Day 18 – Aquiares to San Gerardo. Interesting times

Wednesday 8 March 2023All we had to do today was to get ourselves from Aquiares to San Gerardo de Dota, about a three-hour drive. Once there, we could relax for the rest of the day. Simple, no?

Simple, yes. Also, interesting, almost entirely in a good way.  Almost.

We had the usual Hacienda breakfast – Gallo Pinto, fried eggs, coffee.  We tried the honey-processed coffee for a change and, although it didn’t have the farmyard aroma that so struck Jane, it didn’t frankly have the depth of flavour that we liked.

No matter, we had a nice view as we sat on the terrace overlooking the garden

although the clouds were fairly low.  We were joined (at a distance) by three Chacalacas

and I have to say that the fog lent the “Tree of Life” (a Ceiba tree) a very striking appearance as it overlooked the coffee factory.

As we exited the Hacienda to load the car, we heard a real commotion emanating from the trees near the car.

Toucans were gathered and shouting their fool heads off – we don’t know why, but are prepared to bet that it was with evil intent, because they’re bastards. Keel-billed Bastards at that, so we’d at last got reasonably close to them in the wild.

The route we followed started going up in the rather steep fashion that Costa Rican road designers quite frequently favour

but the surface was good and we eventually found ourselves among some really pleasant countryside.

However it soon became clear that we were on a very up-and-downy route, which invariably involves an encounter with a large, heavy and slow lorry, with its consequent tailback.

Under these circumstances, there’s nothing to be done apart from awaiting one’s chance to overtake in due course. We weren’t in a hurry and so it wasn’t too irksome. Once we did get past, we were treated to some lovely views

across what, it was increasingly clear, was agricultural land, with various kinds of materials used (we guessed) as shading for whatever was being grown there.

We passed through the town of Cervantes, which was tight in places

and gave us the chance to appreciate the arcane beauty of the local wiring systems.

We skirted the significant and not particularly attractive conurbation that is Cartago, and joined Route 2, which is the southern segment of the Pan-American Highway (locally in Central America known as the Inter-American Highway) that traverses Costa Rica, and therefore means that there is a significant number of huge trucks among the oncoming traffic. We passed wind turbines as we breasted one hill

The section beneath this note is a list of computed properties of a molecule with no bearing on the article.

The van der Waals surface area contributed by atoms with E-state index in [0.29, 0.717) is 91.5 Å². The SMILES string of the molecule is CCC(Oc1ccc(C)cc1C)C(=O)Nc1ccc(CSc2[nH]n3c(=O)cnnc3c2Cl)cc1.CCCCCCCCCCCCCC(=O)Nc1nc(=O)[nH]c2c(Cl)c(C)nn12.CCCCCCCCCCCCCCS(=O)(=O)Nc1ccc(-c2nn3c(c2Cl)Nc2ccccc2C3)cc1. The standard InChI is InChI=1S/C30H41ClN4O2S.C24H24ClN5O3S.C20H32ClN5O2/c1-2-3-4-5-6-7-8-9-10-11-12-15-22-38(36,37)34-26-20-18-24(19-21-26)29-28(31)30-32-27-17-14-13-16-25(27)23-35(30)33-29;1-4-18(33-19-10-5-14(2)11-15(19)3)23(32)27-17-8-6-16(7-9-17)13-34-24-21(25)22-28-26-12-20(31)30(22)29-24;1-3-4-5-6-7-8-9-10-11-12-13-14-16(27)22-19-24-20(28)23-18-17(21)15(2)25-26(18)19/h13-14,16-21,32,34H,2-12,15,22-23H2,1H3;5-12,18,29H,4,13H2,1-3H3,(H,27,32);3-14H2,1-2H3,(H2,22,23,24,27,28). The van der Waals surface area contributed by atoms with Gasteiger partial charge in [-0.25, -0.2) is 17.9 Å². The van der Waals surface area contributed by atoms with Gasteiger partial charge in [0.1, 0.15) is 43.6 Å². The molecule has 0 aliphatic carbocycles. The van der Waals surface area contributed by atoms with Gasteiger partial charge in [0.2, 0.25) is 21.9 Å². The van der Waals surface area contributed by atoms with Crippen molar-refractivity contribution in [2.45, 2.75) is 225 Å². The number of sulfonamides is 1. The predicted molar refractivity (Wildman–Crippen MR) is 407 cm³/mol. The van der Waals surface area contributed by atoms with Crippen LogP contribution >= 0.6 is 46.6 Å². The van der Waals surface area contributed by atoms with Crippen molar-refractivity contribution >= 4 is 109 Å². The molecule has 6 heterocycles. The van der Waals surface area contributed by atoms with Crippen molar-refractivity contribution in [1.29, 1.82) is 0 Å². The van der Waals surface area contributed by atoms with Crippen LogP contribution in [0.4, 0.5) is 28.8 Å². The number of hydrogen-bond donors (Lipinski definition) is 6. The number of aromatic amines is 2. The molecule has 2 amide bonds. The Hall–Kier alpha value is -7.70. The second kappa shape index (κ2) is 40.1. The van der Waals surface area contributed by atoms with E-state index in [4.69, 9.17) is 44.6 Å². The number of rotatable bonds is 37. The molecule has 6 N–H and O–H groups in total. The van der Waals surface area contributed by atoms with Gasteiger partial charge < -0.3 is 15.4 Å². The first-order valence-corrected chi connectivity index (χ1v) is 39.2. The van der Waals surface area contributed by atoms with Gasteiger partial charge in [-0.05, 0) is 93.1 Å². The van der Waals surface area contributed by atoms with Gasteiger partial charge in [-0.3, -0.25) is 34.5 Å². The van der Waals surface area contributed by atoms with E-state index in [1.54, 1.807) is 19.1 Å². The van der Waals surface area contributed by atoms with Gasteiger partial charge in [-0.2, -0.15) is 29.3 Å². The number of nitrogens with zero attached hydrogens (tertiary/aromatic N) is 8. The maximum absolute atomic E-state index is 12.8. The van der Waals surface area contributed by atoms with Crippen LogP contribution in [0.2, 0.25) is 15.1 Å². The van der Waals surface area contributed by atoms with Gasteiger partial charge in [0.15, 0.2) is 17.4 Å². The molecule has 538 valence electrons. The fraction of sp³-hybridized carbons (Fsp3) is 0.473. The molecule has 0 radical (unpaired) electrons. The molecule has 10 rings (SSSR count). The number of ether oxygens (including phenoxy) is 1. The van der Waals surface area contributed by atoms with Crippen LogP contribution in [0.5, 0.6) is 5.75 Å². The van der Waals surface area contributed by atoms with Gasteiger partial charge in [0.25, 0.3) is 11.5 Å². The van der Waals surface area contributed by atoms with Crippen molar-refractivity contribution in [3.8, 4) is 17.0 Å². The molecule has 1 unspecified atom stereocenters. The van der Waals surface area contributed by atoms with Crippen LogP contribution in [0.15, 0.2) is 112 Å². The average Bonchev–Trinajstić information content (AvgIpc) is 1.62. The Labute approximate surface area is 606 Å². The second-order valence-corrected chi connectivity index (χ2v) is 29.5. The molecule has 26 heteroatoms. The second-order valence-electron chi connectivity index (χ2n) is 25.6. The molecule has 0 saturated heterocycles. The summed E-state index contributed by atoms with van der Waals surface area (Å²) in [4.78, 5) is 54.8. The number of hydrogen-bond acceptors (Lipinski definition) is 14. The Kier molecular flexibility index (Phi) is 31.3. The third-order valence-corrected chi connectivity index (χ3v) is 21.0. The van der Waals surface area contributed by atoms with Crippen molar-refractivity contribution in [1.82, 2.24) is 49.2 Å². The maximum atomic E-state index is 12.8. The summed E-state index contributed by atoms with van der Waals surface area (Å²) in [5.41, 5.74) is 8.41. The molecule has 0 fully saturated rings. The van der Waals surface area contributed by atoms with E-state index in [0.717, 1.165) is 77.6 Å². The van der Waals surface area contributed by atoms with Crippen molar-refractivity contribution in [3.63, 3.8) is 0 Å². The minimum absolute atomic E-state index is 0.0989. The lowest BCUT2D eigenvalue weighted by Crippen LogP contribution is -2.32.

and the attractive bits of scenery continued to make the journey interesting and pleasant – certainly the most enjoyable drive whilst we’ve been here, for me.

There’s a local habit of using old satellite dishes as advertising boards which is rather picturesque.

It became clear that we were quite high up in the hills

as we encountered fog from the clouds we were entering.

By this stage, we’d done all but about six miles of the 70-odd mile journey and it had taken us barely over two hours.  The reason that the overall journey time would be nearer three hours was soon borne in on us as we turned off the perfectly decent, if somewhat busy Route 2 on to

the trail leading down into the San Gerardo valley. The Pura Aventura materials had prepared us for it to be twisty and steep, but had given us the impression that the road surface was OK.

This was true for about the first mile. Then it became, in places, quite dramatically not true, a state of affairs hardly improved by the driving rain and thick cloud that enveloped us on occasion as we descended with, in at least the driver’s case, buttocks firmly clenched.

There were some great views on offer

but I have to say that I was greatly relieved to get to the bottom with car, dignity and sphincters intact, and to arrive at Lauraceas Lodge and check in.

The sense of relief at survival of those last miles was heightened when we got to our accommodation.  It was to be for only one night but it was quite something –

the best (of course!) of 4 cabins, large and roomy and all to ourselves with (praise be!) a kettle and mugs for the making of the well-earned cup of Twinings Earl Grey tea that we awarded ourselves. After a stiff drink and a late lunch at the Lodge restaurant, of course.

So, why, you might reasonably ask, had we subjected ourselves to this final descent? Well, you’d better tune back in tomorrow to find out, hadn’t you?

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